However, and of course there is always a however or a but, the tough reality of my responsibility load is never too far in the shadows. Of course I never really escape my responsibilities, but a pina colada at a gorgeous resort can somehow stay them for a while. Over the years there have been many reality jolts that have sent me into a downward spiral; a work issue, a Bryan issue, etc. The squeaky floorboard of an issue could not be silenced and essentially my whole house would collapse over it. At this point in my life’s journey I am no longer demolishing the house over a squeaky floorboard or a shorted outlet. My skin is thicker, tougher and experience is the quintessential professor. Last night I got home after a very challenging day at work. I needed to process what had occurred and figure out the best way to remove any emotional feelings from what happened and apply logic and said experience. The only way for me to do this, is to distract myself enough so that my head clears of the problem for re focus at a later time. Clarity for me requires emotional distance and at least at this point in my life, I know it. I decided to have a conversation with the boys about a short vacation over Xmas week. Inasmuch as we had two trips this year, to DC and LA, I am not in the position to do anything crazy, and I do want to take them to Europe next year, so I just was looking for a little getaway. Well, here’s what I learned. Autism is alive and well in my home. We talked about Busch Gardens, Captiva, Marco Island, Vero, etc. We talked about Orlando, the Keys, Miami Beach, Ft. Lauderdale Beach, staycation stuff etc. Bryan flipped out. He is great with transitioning if he knows the plan. This abstract, what if, why, how, discussion that Jason and I were having, including visuals on my open laptop, just stressed him to the max. His anxiety level was so amped up that it was visual and palpable. The power struggle between the boys heated up and a physical skirmish ensued. So as the Mom, who is now way smaller than either of these two testosterone filled teenage boys, I kind of need to get out of the way or I’m going to end up across the room. But since I am the authority, police, dictator (no it’s not a democracy in my house), I had to call to order. A few slammed doors later everyone was in their own corner and I was able to sit down and figure out what the heck just happened. I was grappling between, damn these two spoiled kids can’t agree on a vacation, wah wah wah, and hmm, maybe I allowed for too much speculation, too much input to make this easy. I then had to visit the prisoners to sort out the damage. Bryan is way better now at self soothing and while he couldn’t stop expressing his remorse and his anxiety, the physical control now present is critical to my survival. Jason is trickier to navigate since he gets me more and took the zero and fessed up a fairly heartfelt apology. At this point, I’m done, toast, spent. Went upstairs took a hot bath and crawled into bed. Today is a new day and I’m ready for it.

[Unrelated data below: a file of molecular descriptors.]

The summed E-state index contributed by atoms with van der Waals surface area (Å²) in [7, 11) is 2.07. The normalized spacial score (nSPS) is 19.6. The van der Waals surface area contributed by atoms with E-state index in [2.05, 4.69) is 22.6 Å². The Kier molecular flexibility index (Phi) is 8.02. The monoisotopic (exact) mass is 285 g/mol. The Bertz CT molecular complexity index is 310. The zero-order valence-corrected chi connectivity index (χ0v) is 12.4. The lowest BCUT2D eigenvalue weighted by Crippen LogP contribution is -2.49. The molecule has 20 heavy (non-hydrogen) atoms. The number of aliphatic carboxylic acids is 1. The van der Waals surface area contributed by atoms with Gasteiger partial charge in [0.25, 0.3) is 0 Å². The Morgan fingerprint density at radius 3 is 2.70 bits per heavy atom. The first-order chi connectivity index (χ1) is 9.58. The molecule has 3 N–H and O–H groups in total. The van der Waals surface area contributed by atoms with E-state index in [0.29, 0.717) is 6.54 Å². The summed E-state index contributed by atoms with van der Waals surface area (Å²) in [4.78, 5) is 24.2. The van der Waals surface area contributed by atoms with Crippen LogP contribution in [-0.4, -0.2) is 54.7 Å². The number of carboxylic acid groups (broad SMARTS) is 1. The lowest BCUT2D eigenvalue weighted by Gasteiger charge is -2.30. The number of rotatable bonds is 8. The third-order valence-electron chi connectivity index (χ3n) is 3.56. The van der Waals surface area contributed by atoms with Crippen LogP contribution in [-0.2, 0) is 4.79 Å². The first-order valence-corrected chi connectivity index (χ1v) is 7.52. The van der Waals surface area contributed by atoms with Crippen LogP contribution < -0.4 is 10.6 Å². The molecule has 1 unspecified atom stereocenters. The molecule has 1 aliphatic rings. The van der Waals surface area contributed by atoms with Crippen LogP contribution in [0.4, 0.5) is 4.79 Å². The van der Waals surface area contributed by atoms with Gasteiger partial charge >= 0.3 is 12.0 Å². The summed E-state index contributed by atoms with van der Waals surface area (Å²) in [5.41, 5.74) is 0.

What does the J stand for?

I go to see my Mom in her new place on the weekends. Yesterday, Bryan and I went on our way to his usual speech therapy and social group. We planned a regular visit which is about 20-30 minutes. I typically like to take her for a walk. She doesn’t talk much and mostly I feel like Shecky Greene doing a monologue (if you are too young to know who that is google it) but I try to get her out in the fresh air and talk about what’s going on in our lives. The bad news is she doesn’t remember what I tell her, the good news I can tell her the same things over and over and she doesn’t get bored. Ok, I know that’s really not funny, but humor is my way of coping and at this point, nothing about this is funny so I have to make a joke out of it. We sat down outside at a table and Bryan was looking at his phone. I wear a “J” initial necklace and my mom said to me, “what does the J stand for?”. I said “Jane” and there was nothing but an “oh, ok” from my Mom. I had to look away. I felt that hot feeling come over me, and no not a hot flash, but that feeling like when you are holding back tears and/or vomit. I thought for sure she might say something like “my daughter’s name is Jane or right”. I don’t care for the expression “the new normal” but somehow it’s fitting. We left not too long after and I didn’t cry when we left. I took Bryan to his speech therapy and sat in the car for a few minutes reflecting. How does the brain  retain so much info and then slowly lose it all. Fortunately, for now she still recognizes me when I come to see her. She doesn’t know that I’m her daughter, but she does know she knows me. She is always excited to see us; at least for now. The strange thing in all of this is even though she does not recall details, like my name or how I am related to her, she does know that I belong to her. Last week when I was there we sat on a bench and we flipped the pages of People magazine.She likes to look at the photos and it does help give me some things to say to her. We notice the fashion and the ads. She looked at me and said “we love each other”. I smiled but again my eyes filled with tears; much happier tears. When I leave her and  I’m alone I always break down. She is doing well, but the reality that she is not ever coming home still gets me each time.